Purchase limits at tax-free shops dampen cosmetics sales outlookMadeinkoreablog
The recent decision by the South Korean customs agency to impose a purchase limit at the country’s tax-free outlets is dampening the sales outlook for local cosmetics firms which generate a major part of their sales via duty-free channels.
On July 11, the Korea Customs Service notified all Korean duty-free operators — including Lotte, Shilla and Shinsegae — to limit the number of purchases made by each customer to 50 cosmetics and perfume products, and 10 bags and watches at each brand.
The news, which was publicized after trading hours last Friday, sent the stock prices of Korea’s leading cosmetics firms tumbling on Monday. AmorePacific dropped by 2.06 percent, LG Household & Health Care by 6.05 percent and Able C&C by 4.66 percent, among others.
Last year, duty-free channels took up around 25 percent of combined sales generated by Korean cosmetics companies, according to NH Investment & Securities. Duty-free sales also made high contributions to firms’ performance in 2015, making up an estimated 40 percent of AmorePacific’s profits and about 30 percent of LG H&H’s profits.
“The recent event poses a negative influence on the Korean cosmetics sector,” NH Investment & Securities analyst Han Kook-hee said in a Monday report. “Though the impacts will vary by company depending on the details of the limitations, the publicizing of this issue is a risk itself.”
A KCS spokesperson told The Korea Herald that the agency is still in talks about the way in which the limitations will be imposed. The number of products sold to each customer may be limited by brand or by duty-free outlet, or other criteria.
The agency’s policy is also geared at curbing the systematic exchange and reselling of duty-free items in the marketplace — an illegal practice that is widening every year — rather than at limiting the purchases made by individual travelers, the official stressed.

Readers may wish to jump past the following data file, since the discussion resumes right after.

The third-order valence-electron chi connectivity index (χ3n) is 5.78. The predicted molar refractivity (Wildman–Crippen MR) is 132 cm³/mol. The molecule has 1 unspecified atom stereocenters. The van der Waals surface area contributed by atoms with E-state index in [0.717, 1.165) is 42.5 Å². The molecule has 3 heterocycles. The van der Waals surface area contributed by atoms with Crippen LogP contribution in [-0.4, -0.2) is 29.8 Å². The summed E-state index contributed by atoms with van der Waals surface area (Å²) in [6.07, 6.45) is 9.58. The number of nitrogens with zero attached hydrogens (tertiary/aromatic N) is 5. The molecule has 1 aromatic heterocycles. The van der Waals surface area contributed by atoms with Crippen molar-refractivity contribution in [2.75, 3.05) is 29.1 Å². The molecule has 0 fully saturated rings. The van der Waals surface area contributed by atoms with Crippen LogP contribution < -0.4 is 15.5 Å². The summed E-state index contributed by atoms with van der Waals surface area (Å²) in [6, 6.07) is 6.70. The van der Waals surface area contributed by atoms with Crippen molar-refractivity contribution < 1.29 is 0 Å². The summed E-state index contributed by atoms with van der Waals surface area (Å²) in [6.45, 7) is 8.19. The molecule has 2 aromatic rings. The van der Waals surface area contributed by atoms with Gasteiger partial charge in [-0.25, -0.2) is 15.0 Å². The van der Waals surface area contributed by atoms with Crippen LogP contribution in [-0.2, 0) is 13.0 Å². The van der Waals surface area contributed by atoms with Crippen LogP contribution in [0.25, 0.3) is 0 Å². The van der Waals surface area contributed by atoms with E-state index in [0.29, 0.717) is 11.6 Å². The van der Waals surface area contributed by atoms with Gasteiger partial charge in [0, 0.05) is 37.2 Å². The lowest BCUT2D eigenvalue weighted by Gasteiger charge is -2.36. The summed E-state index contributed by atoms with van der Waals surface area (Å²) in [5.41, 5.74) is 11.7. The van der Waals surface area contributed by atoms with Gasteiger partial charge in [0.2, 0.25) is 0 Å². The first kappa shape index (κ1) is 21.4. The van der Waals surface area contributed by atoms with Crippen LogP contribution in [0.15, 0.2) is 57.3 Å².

For example, items sold at tax-free prices would be purchased in large quantities by foreigners and passed onto third-party brokers to be resold through various channels at home and abroad.
“We plan to draw up a more detailed guideline after consulting the matter with local duty-free stores,” the KCS spokesperson said.
Nonetheless, the related industries remain concerned over the agency’s latest regulation, citing concerns over its potential to hamper domestic consumption and to hurt both local cosmetics manufacturers and retailers.
“Putting a cap on the sales of certain products (like cosmetics) can lead to a shrink in consumption as well as hurt Korean cosmetics makers of all sizes,” said an official from a major Korean duty-free operator who wished to remain anonymous.
“The sales limit is likely to negatively influence low-end cosmetics brands which sell smaller, low-cost products that can be purchased in bulk,” said an official from a Korean cosmetics company on condition of anonymity.
Despite the concerns, AmorePacific and LG H&H said they do not expect a drastic impact as their key brands already impose their own sales caps at duty-free stores that are even tighter than the current limitation being pushed by the KCS.
“We welcome the KCS’ recent policy as it is aimed at cutting down illegal cosmetics sales routes rather than blocking official sales channels,” said an AmorePacific spokesperson.